This Essay contends that segments of public interest law often get a pass on questions of race because it is a field of law that is genuinely concerned with marginalized communities. But the historical record, the dearth of empirical data on race, the homogeneity of the legal profession, and the recognition that no one is necessarily immune from racial biases all demand that the public interest bar reckon with its racial character. The racial oversights of public interest law can manifest themselves in hiring, staffing, organizational mission, leadership, and the actual delivery of legal services. We argue that a racial accounting is particularly important for public interest organizations that are not explicitly organized around racial justice. Public interest lawyers are the presumed and actual allies of racial minorities, which could make detection of racial biases more elusive. Although counterintuitive, we maintain that actualizing an anti-racist society will be impossible without looking within the ranks and practices of attorneys who hold themselves out as racial allies.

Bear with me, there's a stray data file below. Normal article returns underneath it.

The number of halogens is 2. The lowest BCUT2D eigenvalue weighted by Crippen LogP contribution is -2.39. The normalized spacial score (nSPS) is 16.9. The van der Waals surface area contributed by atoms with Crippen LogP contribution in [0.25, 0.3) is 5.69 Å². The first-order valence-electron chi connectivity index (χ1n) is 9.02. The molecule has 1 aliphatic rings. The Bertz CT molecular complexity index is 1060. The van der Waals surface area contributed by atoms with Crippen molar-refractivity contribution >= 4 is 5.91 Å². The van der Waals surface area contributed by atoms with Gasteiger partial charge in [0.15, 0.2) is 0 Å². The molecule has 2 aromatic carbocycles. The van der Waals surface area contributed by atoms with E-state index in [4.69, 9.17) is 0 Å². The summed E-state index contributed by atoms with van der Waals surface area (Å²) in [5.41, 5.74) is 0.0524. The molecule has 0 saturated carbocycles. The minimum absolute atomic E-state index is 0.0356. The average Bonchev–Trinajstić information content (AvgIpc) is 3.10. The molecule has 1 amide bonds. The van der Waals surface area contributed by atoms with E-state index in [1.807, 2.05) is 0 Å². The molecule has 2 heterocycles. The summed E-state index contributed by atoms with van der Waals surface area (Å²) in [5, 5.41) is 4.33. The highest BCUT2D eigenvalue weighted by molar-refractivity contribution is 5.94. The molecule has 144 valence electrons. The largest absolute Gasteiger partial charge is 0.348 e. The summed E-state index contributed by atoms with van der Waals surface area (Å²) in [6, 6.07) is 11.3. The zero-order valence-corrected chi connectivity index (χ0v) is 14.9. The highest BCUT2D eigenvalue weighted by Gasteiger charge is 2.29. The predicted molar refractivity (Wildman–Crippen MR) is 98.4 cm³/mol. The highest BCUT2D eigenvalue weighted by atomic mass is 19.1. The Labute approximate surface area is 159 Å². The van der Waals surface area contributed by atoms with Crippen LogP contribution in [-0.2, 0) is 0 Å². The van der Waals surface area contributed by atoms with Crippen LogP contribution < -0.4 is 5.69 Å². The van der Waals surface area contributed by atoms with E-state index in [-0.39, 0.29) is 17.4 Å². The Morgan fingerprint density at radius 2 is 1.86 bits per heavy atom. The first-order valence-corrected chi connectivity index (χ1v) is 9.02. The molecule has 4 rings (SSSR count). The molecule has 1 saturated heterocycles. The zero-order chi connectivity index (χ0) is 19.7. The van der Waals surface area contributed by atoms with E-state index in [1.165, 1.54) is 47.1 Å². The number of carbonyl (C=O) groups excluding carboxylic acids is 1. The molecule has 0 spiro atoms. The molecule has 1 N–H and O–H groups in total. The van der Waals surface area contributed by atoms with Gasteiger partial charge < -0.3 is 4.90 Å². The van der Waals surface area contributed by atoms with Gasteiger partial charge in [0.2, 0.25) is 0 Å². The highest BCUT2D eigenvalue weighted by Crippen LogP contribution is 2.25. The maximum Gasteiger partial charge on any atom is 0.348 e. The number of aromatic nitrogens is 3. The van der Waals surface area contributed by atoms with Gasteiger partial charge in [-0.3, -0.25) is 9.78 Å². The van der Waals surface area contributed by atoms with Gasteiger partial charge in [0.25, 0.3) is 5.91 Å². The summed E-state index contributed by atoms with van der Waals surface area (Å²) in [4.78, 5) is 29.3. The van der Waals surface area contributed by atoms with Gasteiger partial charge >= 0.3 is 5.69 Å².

Legal practice, public interest legal organizations, PILOs, racial bias, diversity, public defenders, poverty, pro bono, empirical studies
California Law Review Online
Ossei-Owusu, Shaun and Adediran, Atinuke, "The Racial Reckoning of Public Interest Law" (2021). Faculty Scholarship at Penn Law. 2796.
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